Ottawa

Heron Gate residents hoping to hold developer to social contract

Residents of Ottawa's Heron Gate neighbourhood are hoping a legally binding agreement will hold Timbercreek to its community-minded pledges as it redevelops the site.

Legally binding agreement could be a first for Ottawa

Timbercreek proposes a range of buildings heights, from townhouses to a 40-storey tower. Two public parks would be in the parcel. This view includes the existing Sandalwood Park. (Timbercreek)

Residents of Ottawa's Heron Gate neighbourhood are hoping a legally binding agreement will hold Timbercreek to its community-minded pledges as it redevelops the site.

The company presented a "social contract" to the community in February. Of the five promises in that contract, the neighbourhood cares most that Timbercreek lives up to its pledge not to evict any more tenants until they can move into equivalent units at the same rent.

The community has experienced multiple evictions in the past, including one last year that saw more than 500 people forced from their homes.

"Words are words. Are you going to back them up?" said Mavis Finnamore, who lived in Heron Gate for decades until her townhome was demolished a few years ago.

There has always been an issue of trust.- Mavis Finnamore, Heron Gate advocate

To cement those promises, community groups have been pushing for a legal contract known as a "community benefits agreement."

Now, both Timbercreek and the local councillor and company are on board, and community organizations are pushing to also be signatories.

Former Heron Gate resident Mavis Finnamore says she wants Timbercreek to include townhouses in its redevelopment plan. 1:12

A first for Ottawa

Community benefits agreements ensure that commitments about affordable housing, job opportunities, recreation and daycare spaces are agreed to before the development goes ahead.

They've have been signed in the United States and some Canadian cities, but a contract at Heron Gate would be a first for Ottawa.

"It's an important tool that communities have not had in the past," said George Brown, a lawyer who is working with ACORN, the Alta Vista Community Association, the Ottawa and District Labour Council and the South-East Ottawa Community Health Centre.

Many former residents of Heron Gate are skeptical of Timbercreek's social contract with the city -- and how well it will uphold its promises of how it will build the new development. 8:27

Brown explained that in many developments, gentrification leads to higher rents, causing residents to be pushed out.

He said community members are already suggesting the National Capital Commission create a similar agreement at LeBreton Flats to ensure that development offers a range of housing.

Timbercreek proposes keeping just five existing buildings at Heron Gate, including three high-rises seen here. All low-rise buildings are to eventually be demolished to make way for new buildings and a city park. (Kate Porter/CBC)

Mix of housing, improved green space

The first test, however, would be negotiating the agreement for Heron Gate.

Alta Vista Coun. Jean Cloutier and Timbercreek have already set out five promises to the community that shape how the site should be developed over the next decades:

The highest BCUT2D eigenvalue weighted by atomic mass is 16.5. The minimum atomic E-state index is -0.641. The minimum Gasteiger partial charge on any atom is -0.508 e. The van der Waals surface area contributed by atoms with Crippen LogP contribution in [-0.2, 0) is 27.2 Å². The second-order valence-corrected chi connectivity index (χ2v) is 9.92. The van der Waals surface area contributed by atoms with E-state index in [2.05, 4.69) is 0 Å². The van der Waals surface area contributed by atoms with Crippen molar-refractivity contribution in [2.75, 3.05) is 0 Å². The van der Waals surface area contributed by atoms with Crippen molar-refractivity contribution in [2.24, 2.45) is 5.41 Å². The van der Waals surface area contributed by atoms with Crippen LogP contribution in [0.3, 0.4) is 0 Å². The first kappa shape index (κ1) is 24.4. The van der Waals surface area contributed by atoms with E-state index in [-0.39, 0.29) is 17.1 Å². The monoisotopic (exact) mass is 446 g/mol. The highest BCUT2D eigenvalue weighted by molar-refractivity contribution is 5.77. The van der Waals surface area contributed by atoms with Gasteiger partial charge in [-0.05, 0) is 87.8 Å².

• No homes would be demolished until tenants can find newly built units at the same rent.
  • Of the new units built at Heron Gate, 20 per cent would be affordable units. Timbercreek would use the City of Ottawa's definition for an affordable rental, set at 30 per cent of income or roughly $1,400 to $1,500 for a family earning $57,000 per year.
  • There would be a mix of housing, including three-bedroom and four-bedroom units, as well as accessible units on ground floors.
  • There would be training and job opportunities, along with a meeting space for community and youth organizations.
  • Sandalwood Park and other green spaces would be improved.

Timbercreek says it has no problem signing a legally binding version of that agreement.

Lawyer George Brown is working with several community organizations to make sure community needs at Heron Gate end up in a legally binding agreement with Timbercreek. (Kate Porter/CBC)

'Fully comfortable'

"We would not make this commitment unless we are fully comfortable standing behind it," said Paul Popovici, Timbercreek's vice-president of real estate investment management.

Popovici said the agreement would form part of a secondary plan for Heron Gate, which should go to the city's planning committee in early 2020.

Finnamore and other members of the group ACORN insist they need to be part of the process, however, to both set up the contract and hold the city and Timbercreek accountable.

"There has always been an issue of trust, and I think that's the main reason why community groups want to have their name on the community benefit agreement," she said.

Timbercreek sees redeveloping the 21-hectare Heron Gate site in phases. It intends to keep five of the existing buildings, but build 55 more over time. (Timbercreek)

Cloutier said while the community should give input at future meetings, the City of Ottawa and Timbercreek should be the two parties to the contract because it will be an official city planning document.

It should also be one designed for the long term, Cloutier added.

"It has to follow, it has to be with the property, no matter who the owners are in 20 to 25 years," said Cloutier.

About the Author

Kate Porter

Reporter

Kate Porter covers municipal affairs for CBC Ottawa. Over the past 15 years, she has also produced in-depth reports for radio, web and TV, regularly presented the radio news, and covered the arts beat.

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